In 2020-2021, CRKN provided in-kind support to the Pan-Canadian Knowledge Access Initiative (PCKAI), led by Coalition Publica. This support focused on projects associated with persistent identifiers such as ORCID iDs. The ORCID-CA program worked with PKP and Érudit in the following ways: by supporting and facilitating Érudit’s membership to ORCID-CA; by supporting and facilitating the inclusion of Coalition Publica within the Canadian PID Advisory Committee (CPIDAC); and by significantly contributing to the improvement of PCKAI infrastructure to support ORCIDs through the PKP/ORCID Working Group.
Representing our members, CRKN staff serve on the Advisory Board of the Consortia Collaborating on a Platform for Library Usage Statistics (CC-PLUS) project. CC-PLUS was initiated by the International Coalition of Library Consortia (ICOLC) with the objective of developing an open technology prototype of a usage data platform for library consortia and their member libraries. In 2020-2021, CRKN participated in two pilot phases with several volunteer members. The first pilot was intended to put into practice the software and identify any bugs, while the second provided insight into documentation and community-building needs. More information and news about the CC-PLUS project is available on the project website.
CRKN, in collaboration with CARL, continued to support investments in open access infrastructure via our partnership with the Global Sustainability Coalition for Open Science Services (SCOSS). SCOSS launched round two of its funding program in 2020, which included three OA services: Directory of Open Access Books / OAPEN, Public Knowledge Project, and OpenCitations. To date, CRKN members have pledged over €215,000 to these three services, in addition to over €150,000 for Round One.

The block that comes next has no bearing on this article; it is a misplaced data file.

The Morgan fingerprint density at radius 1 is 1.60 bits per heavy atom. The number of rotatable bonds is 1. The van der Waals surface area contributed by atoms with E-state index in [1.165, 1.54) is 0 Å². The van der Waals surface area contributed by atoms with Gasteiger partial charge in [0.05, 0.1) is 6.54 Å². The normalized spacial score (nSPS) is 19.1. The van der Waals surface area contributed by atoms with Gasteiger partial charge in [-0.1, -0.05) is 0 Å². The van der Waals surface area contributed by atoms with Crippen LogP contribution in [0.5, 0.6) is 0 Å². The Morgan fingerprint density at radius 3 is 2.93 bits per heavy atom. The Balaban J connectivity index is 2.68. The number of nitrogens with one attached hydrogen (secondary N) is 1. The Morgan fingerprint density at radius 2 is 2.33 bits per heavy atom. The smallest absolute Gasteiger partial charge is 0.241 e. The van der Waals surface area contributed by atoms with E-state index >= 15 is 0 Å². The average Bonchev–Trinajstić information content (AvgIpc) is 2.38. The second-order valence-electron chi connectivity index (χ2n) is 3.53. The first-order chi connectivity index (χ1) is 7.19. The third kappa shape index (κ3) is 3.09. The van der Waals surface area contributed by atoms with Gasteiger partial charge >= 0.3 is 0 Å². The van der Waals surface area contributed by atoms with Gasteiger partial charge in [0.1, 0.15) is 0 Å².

At the September 23, 2020 meeting of the National Heritage Digitization Strategy (NHDS) Steering Committee, the Secretariat of the NHDS was officially transferred from Library and Archives Canada to CRKN. Bringing together stakeholders from across the country, the NHDS aims to provide a cohesive way forward for the access and preservation of Canadian cultural heritage through digitization.
With CRKN’s guidance, the NHDS has restructured its governance, with the creation of an Executive Committee and the transition of the Steering Committee into an Advisory Committee. In February 2021, CRKN coordinated a call for nominations for the Advisory Committee that received over 30 responses. Following this, the membership of the Advisory Committee has been expanded to better represent perspectives from diverse regions and institutions within the GLAM sector. CRKN continues to support the NHDS Executive and Advisory Committees as they embark on an ambitious strategic planning process to refine the mission and vision for the NHDS and update its community-driven mandate.
CRKN staff continued to participate in the Curtin Open Knowledge Initiative (COKI). Founded at Curtin University in 2017 by project leads Professor Cameron Neylon and Professor Lucy Montgomery, the COKI project uses big data and cloud computing approaches to create the world’s leading data set relating to scholarly communication, open access, diversity, and inclusion. Their open source Academic Observatory platform is available on Github: https://github.com/The-Academic-Observatory.
CRKN staff participated in meetings with the Linked Infrastructure for Networked Cultural Scholarship (LINCS) project, which will convert and interlink Canadian research datasets on cultural identities and cultural heritage, making them accessible as Linked Open Data for the benefit of scholars and the public. Eventually, Canadiana metadata will be incorporated into the project, which will improve discoverability and empower researchers to leverage the collections along with other resources in the Social Sciences and Humanities.